Is Unilever in favor of the fight against the corrosive power of banks and multinational corporations? ~ Brand Mix

Monday, October 17, 2011

Is Unilever in favor of the fight against the corrosive power of banks and multinational corporations?

When it comes to aligning yourself with causes, how far is too far? And how far can individual brands of a product portfolio stray from the corporate family consensus?

Ben & Jerry's is testing the boundaries of both these questions with its support of the Occupy Wall Street movement, a movement with the published aim of "fighting back against the corrosive power of major banks and multinational corporations over the democratic process."

Such a move is on-brand for Ben & Jerry's to the extent that the company has always had a strong social component to its mission statement and already supports free trade, livable wages and community actions for social, environmental and economic justice. But, even for Ben & Jerry's, is associating and supporting a movement that is both anti-corporate and unpredictable in its future direction a step too far? Is this the sort of thing that an ice cream company should be doing?

And what about Unilever, the very type of large multinational corporation that the movement is protesting about? Can it really disassociate itself completely from what its 100%-owned company decides to do?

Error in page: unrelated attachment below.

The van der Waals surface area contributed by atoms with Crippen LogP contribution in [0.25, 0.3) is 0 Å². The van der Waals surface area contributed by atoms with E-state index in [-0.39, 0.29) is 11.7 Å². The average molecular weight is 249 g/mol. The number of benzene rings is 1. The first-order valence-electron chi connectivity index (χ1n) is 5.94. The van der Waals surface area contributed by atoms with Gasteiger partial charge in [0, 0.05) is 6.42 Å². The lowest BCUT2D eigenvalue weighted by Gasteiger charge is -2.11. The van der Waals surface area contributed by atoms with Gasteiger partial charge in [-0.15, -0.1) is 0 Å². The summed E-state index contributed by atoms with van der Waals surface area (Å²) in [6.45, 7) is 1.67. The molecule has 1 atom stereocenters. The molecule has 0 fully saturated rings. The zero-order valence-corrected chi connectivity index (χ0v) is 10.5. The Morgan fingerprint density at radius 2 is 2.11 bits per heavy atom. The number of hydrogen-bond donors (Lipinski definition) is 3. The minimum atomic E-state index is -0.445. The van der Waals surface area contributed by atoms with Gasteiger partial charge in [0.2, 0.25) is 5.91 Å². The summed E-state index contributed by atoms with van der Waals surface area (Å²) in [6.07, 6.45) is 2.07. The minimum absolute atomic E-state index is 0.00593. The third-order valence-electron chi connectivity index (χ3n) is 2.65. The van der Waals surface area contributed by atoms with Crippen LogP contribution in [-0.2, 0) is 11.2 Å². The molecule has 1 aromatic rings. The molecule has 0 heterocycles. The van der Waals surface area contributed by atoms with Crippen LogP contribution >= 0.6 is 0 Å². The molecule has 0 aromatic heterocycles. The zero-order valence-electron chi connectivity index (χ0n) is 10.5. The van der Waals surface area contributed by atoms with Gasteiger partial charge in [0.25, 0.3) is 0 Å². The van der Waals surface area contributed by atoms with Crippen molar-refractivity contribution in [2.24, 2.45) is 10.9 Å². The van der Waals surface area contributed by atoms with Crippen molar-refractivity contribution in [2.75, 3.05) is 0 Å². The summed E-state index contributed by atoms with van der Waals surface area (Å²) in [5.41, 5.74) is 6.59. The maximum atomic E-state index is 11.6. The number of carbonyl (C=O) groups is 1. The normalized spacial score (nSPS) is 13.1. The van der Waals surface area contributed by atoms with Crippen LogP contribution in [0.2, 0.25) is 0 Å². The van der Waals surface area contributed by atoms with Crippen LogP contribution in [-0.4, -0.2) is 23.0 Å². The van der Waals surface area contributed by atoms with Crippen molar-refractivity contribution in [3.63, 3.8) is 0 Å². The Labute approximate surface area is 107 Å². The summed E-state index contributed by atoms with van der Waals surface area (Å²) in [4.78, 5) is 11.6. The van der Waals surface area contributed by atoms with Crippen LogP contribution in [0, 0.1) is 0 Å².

Ben & Jerry's has always been given a lot of leeway to do what it wants and it does have an independent board of directors. But is there no limit?

9 comments:

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MS said...

I dunno. Occupy Wall Street is specifically protesting a financial culture that's disenfranchising the American middle and working class, so it's not immediately disingenuous for Ben & Jerry's to support that ideal just because they're owned by a multi-national. If what you're pressure-testing is whether it's appropriate for global brands to become more broadly and overtly politicized, I'd say that they're already political entities by nature of their social and financial impact in local communities and global markets. The question is whether they use their corporate influence for progressive or regressive social initiatives--but I think we're watching the rise of progressive corporate politics across global brands. Example: Levi's takes out a full page ad in the NY Times supporting same-sex marriage. That's a massive display of social leadership and all to the good, no?

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